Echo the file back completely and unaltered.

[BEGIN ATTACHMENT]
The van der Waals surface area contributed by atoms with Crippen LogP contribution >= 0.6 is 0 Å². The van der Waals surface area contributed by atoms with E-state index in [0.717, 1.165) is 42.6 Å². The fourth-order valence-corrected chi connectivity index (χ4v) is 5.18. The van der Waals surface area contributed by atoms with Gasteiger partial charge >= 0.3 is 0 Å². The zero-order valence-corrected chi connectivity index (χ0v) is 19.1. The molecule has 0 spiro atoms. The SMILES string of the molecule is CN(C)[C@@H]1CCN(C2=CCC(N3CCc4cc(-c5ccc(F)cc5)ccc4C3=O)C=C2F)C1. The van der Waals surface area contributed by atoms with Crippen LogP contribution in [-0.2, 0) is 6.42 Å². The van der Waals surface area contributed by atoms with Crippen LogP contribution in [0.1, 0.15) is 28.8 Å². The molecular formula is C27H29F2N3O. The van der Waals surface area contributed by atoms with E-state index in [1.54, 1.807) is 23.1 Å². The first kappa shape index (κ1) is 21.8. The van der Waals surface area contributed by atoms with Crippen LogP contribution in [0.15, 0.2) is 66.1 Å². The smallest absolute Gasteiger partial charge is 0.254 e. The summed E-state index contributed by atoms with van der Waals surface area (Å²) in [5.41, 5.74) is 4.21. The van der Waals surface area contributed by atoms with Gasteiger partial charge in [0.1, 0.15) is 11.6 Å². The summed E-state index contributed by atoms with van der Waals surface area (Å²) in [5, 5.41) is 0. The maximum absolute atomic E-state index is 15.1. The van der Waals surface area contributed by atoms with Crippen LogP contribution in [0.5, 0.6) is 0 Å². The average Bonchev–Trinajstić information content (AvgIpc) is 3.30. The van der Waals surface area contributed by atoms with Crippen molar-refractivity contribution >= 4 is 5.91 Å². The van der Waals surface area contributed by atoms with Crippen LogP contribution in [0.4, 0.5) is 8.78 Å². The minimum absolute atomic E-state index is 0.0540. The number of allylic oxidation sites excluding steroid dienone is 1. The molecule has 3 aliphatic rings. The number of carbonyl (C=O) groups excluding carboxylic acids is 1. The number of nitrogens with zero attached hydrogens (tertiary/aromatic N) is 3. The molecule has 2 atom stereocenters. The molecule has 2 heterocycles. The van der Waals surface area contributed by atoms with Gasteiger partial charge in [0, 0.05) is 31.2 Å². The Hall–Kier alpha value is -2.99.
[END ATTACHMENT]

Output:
The van der Waals surface area contributed by atoms with Crippen LogP contribution >= 0.6 is 0 Å². The van der Waals surface area contributed by atoms with E-state index in [0.717, 1.165) is 42.6 Å². The fourth-order valence-corrected chi connectivity index (χ4v) is 5.18. The van der Waals surface area contributed by atoms with Gasteiger partial charge >= 0.3 is 0 Å². The zero-order valence-corrected chi connectivity index (χ0v) is 19.1. The molecule has 0 spiro atoms. The SMILES string of the molecule is CN(C)[C@@H]1CCN(C2=CCC(N3CCc4cc(-c5ccc(F)cc5)ccc4C3=O)C=C2F)C1. The van der Waals surface area contributed by atoms with Crippen LogP contribution in [-0.2, 0) is 6.42 Å². The van der Waals surface area contributed by atoms with Crippen LogP contribution in [0.1, 0.15) is 28.8 Å². The molecular formula is C27H29F2N3O. The van der Waals surface area contributed by atoms with E-state index in [1.54, 1.807) is 23.1 Å². The first kappa shape index (κ1) is 21.8. The van der Waals surface area contributed by atoms with Crippen LogP contribution in [0.15, 0.2) is 66.1 Å². The smallest absolute Gasteiger partial charge is 0.254 e. The summed E-state index contributed by atoms with van der Waals surface area (Å²) in [5.41, 5.74) is 4.21. The van der Waals surface area contributed by atoms with Gasteiger partial charge in [0.1, 0.15) is 11.6 Å². The summed E-state index contributed by atoms with van der Waals surface area (Å²) in [5, 5.41) is 0. The maximum absolute atomic E-state index is 15.1. The van der Waals surface area contributed by atoms with Crippen LogP contribution in [0.5, 0.6) is 0 Å². The average Bonchev–Trinajstić information content (AvgIpc) is 3.30. The van der Waals surface area contributed by atoms with Crippen molar-refractivity contribution >= 4 is 5.91 Å². The van der Waals surface area contributed by atoms with Crippen LogP contribution in [0.4, 0.5) is 8.78 Å². The minimum absolute atomic E-state index is 0.0540. The number of allylic oxidation sites excluding steroid dienone is 1. The molecule has 3 aliphatic rings. The number of carbonyl (C=O) groups excluding carboxylic acids is 1. The number of nitrogens with zero attached hydrogens (tertiary/aromatic N) is 3. The molecule has 2 atom stereocenters. The molecule has 2 heterocycles. The van der Waals surface area contributed by atoms with Gasteiger partial charge in [0, 0.05) is 31.2 Å². The Hall–Kier alpha value is -2.99.